13 March 2012

American Evangelical Protestantism, Modern Business Methods, and the God Who Is Nice

In the April 2012 issue of First Things (issue not yet available online), the noted sociologist Peter Berger reviews T.M. Luhrmann's "When God Talks Back: Understanding the American Evangelical Relationship with God." According to Berger, who should know, Luhrmann's book provides "a 'thick description' of the Evangelical religious experience." Among other attributes that characterize this experience, Luhrmann notes, is the exceptionally pleasant nature of the Evangelical God, which Luhrmann attributes to the Evangelical absorption of the 1960s counterculture (think John Wimber and the Vineyard Movement).

Berger begs to differ, although not with Luhrmann's characterization of the Evangelical experience of God. Instead, Berger notes that American has regularly re-envisioned God since the days of Jonathan Edwards in the mid-eighteenth century. I might not go that far but certainly by the turn of nineteenth century with the institutional rise of Unitarianism and then the Second Great Awakening we see strands of American Christian spirituality that stand in marked contrast to the confessional standards that had informed their forebears. What Christian Smith describes a "moral, therapeutic deism" (see here and here) has more and more come to describe virtually the entirety of the American Evangelical experience of God and may have penetrated some quarters of even a putatively confessional denomination like the Presbyterian Church of America.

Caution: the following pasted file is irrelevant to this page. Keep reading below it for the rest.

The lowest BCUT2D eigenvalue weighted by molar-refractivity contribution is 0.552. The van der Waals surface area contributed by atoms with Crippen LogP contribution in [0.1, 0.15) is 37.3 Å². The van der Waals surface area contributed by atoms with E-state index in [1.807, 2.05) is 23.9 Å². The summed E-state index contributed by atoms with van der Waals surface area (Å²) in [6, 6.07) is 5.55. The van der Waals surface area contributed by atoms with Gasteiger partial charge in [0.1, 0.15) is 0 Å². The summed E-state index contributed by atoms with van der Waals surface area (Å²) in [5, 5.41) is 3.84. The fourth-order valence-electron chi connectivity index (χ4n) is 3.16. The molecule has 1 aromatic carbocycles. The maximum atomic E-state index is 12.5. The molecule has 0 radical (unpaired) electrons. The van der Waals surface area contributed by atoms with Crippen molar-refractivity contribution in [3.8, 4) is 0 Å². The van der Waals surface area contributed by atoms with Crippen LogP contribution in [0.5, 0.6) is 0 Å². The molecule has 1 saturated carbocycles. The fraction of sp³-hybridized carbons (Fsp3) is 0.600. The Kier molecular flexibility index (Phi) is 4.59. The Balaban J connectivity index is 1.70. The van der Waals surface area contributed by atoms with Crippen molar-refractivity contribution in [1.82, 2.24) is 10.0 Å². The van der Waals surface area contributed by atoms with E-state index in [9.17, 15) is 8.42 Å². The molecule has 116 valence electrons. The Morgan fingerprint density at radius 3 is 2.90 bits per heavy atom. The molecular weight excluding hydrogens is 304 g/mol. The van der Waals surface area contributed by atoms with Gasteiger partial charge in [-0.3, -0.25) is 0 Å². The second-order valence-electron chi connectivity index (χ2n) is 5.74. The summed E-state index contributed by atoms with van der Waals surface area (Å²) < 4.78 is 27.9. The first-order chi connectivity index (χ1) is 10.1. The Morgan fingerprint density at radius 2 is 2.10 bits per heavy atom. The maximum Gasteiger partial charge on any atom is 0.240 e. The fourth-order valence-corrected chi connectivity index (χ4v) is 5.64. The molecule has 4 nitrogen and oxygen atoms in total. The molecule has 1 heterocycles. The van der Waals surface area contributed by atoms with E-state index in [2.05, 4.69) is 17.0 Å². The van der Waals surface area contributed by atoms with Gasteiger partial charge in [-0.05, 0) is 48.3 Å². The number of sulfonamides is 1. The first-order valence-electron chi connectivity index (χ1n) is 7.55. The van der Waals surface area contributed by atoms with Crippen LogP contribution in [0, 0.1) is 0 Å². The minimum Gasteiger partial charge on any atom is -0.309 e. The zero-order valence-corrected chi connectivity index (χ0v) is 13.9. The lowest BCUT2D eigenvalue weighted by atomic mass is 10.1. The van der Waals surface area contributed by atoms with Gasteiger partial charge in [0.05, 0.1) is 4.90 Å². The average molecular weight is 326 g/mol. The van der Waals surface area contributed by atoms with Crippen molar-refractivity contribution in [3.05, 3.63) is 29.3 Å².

Also characterizing the "nice" God of American Evangelicals--and perhaps an effect of it--is the felt need to "market" Christianity in the most inoffensive, undemanding way possible. Churches become little more than places where some nice people hang out to experience their nice God. And when pure niceness fails, modern business marketing is called on to increase attendance.

Both this re-visioned God and the business model of the church characterized the Crystal Cathedral. (See here.) That each eventually proved unable to keep that church going should come as no surprise if Berger's final comment in his review is true:
There are some grounds for thinking that American society is becoming less open and that its power is in decline. Such developments would affect every dimension of the culture, including the religious one. It is possible that the smiling God of Evangelicalism will develop more of a scowl.

1 comment:

  1. Interesting report - not sure this is the whole story. I am reminded of Mark Noll and his book on The Civil War as a Theological Crisis, where issues of Biblical interpretation about slavery led to a war, which the theologians and Bible scholars could not resolve. God was not very "nice" back in the mid 1800's, but the implication of Noll's work was that God had gotten pretty far away and disconnected from the lives of people.

    All of this to say, merely, that I don't think that "therapeutic deism" will give us all that much help in understanding either Luhrman or our current situation, or still more, help in developing better categories than Luhrmann uses in the study of prayer.

    I will look for Berger's review. John M.